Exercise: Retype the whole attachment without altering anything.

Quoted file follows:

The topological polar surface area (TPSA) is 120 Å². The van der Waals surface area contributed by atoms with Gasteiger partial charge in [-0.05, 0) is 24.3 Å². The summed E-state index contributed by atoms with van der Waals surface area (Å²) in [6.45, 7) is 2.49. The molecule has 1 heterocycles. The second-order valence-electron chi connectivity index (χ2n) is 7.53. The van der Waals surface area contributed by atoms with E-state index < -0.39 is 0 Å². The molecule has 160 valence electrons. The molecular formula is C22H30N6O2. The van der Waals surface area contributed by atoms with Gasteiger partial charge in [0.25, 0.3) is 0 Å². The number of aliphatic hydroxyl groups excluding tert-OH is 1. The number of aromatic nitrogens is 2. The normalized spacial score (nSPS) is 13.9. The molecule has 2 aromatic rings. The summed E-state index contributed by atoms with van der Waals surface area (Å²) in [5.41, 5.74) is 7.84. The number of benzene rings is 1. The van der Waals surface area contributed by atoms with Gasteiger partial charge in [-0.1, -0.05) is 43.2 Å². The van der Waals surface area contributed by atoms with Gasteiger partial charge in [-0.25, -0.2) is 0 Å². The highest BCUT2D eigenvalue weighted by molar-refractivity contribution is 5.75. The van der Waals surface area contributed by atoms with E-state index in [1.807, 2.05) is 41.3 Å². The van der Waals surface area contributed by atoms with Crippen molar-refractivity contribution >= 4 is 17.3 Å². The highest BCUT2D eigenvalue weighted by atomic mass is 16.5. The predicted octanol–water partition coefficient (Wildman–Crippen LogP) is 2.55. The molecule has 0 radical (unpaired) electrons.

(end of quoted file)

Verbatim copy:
The topological polar surface area (TPSA) is 120 Å². The van der Waals surface area contributed by atoms with Gasteiger partial charge in [-0.05, 0) is 24.3 Å². The summed E-state index contributed by atoms with van der Waals surface area (Å²) in [6.45, 7) is 2.49. The molecule has 1 heterocycles. The second-order valence-electron chi connectivity index (χ2n) is 7.53. The van der Waals surface area contributed by atoms with E-state index < -0.39 is 0 Å². The molecule has 160 valence electrons. The molecular formula is C22H30N6O2. The van der Waals surface area contributed by atoms with Gasteiger partial charge in [0.25, 0.3) is 0 Å². The number of aliphatic hydroxyl groups excluding tert-OH is 1. The number of aromatic nitrogens is 2. The normalized spacial score (nSPS) is 13.9. The molecule has 2 aromatic rings. The summed E-state index contributed by atoms with van der Waals surface area (Å²) in [5.41, 5.74) is 7.84. The number of benzene rings is 1. The van der Waals surface area contributed by atoms with Gasteiger partial charge in [-0.1, -0.05) is 43.2 Å². The van der Waals surface area contributed by atoms with Gasteiger partial charge in [-0.25, -0.2) is 0 Å². The highest BCUT2D eigenvalue weighted by molar-refractivity contribution is 5.75. The van der Waals surface area contributed by atoms with E-state index in [1.807, 2.05) is 41.3 Å². The van der Waals surface area contributed by atoms with Crippen molar-refractivity contribution >= 4 is 17.3 Å². The highest BCUT2D eigenvalue weighted by atomic mass is 16.5. The predicted octanol–water partition coefficient (Wildman–Crippen LogP) is 2.55. The molecule has 0 radical (unpaired) electrons.